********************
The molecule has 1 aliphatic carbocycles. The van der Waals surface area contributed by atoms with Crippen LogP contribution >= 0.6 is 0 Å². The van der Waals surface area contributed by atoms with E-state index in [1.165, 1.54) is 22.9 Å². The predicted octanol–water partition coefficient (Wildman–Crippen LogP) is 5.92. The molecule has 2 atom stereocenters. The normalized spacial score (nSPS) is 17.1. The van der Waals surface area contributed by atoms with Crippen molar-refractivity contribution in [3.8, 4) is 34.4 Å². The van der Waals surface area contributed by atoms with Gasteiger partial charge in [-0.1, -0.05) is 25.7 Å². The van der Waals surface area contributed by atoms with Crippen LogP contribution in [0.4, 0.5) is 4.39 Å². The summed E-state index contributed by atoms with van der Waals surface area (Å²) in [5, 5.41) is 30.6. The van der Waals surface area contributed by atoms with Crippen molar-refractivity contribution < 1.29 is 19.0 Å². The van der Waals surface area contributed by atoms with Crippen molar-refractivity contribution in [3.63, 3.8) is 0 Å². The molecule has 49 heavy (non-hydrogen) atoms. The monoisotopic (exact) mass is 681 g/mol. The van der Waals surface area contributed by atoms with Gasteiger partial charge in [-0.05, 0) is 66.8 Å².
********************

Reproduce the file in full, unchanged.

The molecule has 1 aliphatic carbocycles. The van der Waals surface area contributed by atoms with Crippen LogP contribution >= 0.6 is 0 Å². The van der Waals surface area contributed by atoms with E-state index in [1.165, 1.54) is 22.9 Å². The predicted octanol–water partition coefficient (Wildman–Crippen LogP) is 5.92. The molecule has 2 atom stereocenters. The normalized spacial score (nSPS) is 17.1. The van der Waals surface area contributed by atoms with Crippen molar-refractivity contribution in [3.8, 4) is 34.4 Å². The van der Waals surface area contributed by atoms with Gasteiger partial charge in [-0.1, -0.05) is 25.7 Å². The van der Waals surface area contributed by atoms with Crippen LogP contribution in [0.4, 0.5) is 4.39 Å². The summed E-state index contributed by atoms with van der Waals surface area (Å²) in [5, 5.41) is 30.6. The van der Waals surface area contributed by atoms with Crippen molar-refractivity contribution < 1.29 is 19.0 Å². The van der Waals surface area contributed by atoms with Crippen molar-refractivity contribution in [3.63, 3.8) is 0 Å². The molecule has 49 heavy (non-hydrogen) atoms. The monoisotopic (exact) mass is 681 g/mol. The van der Waals surface area contributed by atoms with Gasteiger partial charge in [-0.05, 0) is 66.8 Å².